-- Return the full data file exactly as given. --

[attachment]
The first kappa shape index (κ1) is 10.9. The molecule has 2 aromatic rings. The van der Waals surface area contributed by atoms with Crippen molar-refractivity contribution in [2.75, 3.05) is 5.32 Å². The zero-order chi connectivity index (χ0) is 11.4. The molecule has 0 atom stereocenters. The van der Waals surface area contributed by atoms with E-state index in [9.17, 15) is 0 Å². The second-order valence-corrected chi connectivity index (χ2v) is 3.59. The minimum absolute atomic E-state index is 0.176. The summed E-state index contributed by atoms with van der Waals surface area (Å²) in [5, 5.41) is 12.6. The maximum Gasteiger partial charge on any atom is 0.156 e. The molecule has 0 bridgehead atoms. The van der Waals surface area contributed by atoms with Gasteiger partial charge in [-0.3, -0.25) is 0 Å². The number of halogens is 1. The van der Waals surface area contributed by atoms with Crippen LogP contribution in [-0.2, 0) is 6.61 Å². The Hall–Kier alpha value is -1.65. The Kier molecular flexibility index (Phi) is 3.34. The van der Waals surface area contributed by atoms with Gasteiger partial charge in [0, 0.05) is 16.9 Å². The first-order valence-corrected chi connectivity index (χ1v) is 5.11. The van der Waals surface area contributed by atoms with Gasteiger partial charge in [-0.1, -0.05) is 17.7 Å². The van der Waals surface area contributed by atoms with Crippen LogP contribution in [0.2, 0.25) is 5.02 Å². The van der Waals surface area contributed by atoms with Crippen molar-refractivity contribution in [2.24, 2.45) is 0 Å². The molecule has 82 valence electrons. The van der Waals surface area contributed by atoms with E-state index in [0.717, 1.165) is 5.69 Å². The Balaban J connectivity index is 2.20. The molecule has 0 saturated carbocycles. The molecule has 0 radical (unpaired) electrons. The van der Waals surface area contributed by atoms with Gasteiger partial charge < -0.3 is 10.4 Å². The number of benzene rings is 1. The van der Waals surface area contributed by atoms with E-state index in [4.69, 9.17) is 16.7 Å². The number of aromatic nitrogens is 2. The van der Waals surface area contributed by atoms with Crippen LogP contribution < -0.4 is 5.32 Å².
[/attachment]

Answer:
The first kappa shape index (κ1) is 10.9. The molecule has 2 aromatic rings. The van der Waals surface area contributed by atoms with Crippen molar-refractivity contribution in [2.75, 3.05) is 5.32 Å². The zero-order chi connectivity index (χ0) is 11.4. The molecule has 0 atom stereocenters. The van der Waals surface area contributed by atoms with E-state index in [9.17, 15) is 0 Å². The second-order valence-corrected chi connectivity index (χ2v) is 3.59. The minimum absolute atomic E-state index is 0.176. The summed E-state index contributed by atoms with van der Waals surface area (Å²) in [5, 5.41) is 12.6. The maximum Gasteiger partial charge on any atom is 0.156 e. The molecule has 0 bridgehead atoms. The van der Waals surface area contributed by atoms with Gasteiger partial charge in [-0.3, -0.25) is 0 Å². The number of halogens is 1. The van der Waals surface area contributed by atoms with Crippen LogP contribution in [-0.2, 0) is 6.61 Å². The Hall–Kier alpha value is -1.65. The Kier molecular flexibility index (Phi) is 3.34. The van der Waals surface area contributed by atoms with Gasteiger partial charge in [0, 0.05) is 16.9 Å². The first-order valence-corrected chi connectivity index (χ1v) is 5.11. The van der Waals surface area contributed by atoms with Gasteiger partial charge in [-0.1, -0.05) is 17.7 Å². The van der Waals surface area contributed by atoms with Crippen LogP contribution in [0.2, 0.25) is 5.02 Å². The van der Waals surface area contributed by atoms with Crippen molar-refractivity contribution in [2.24, 2.45) is 0 Å². The molecule has 82 valence electrons. The van der Waals surface area contributed by atoms with E-state index in [0.717, 1.165) is 5.69 Å². The Balaban J connectivity index is 2.20. The molecule has 0 saturated carbocycles. The molecule has 0 radical (unpaired) electrons. The van der Waals surface area contributed by atoms with Gasteiger partial charge < -0.3 is 10.4 Å². The number of benzene rings is 1. The van der Waals surface area contributed by atoms with E-state index in [4.69, 9.17) is 16.7 Å². The number of aromatic nitrogens is 2. The van der Waals surface area contributed by atoms with Crippen LogP contribution < -0.4 is 5.32 Å².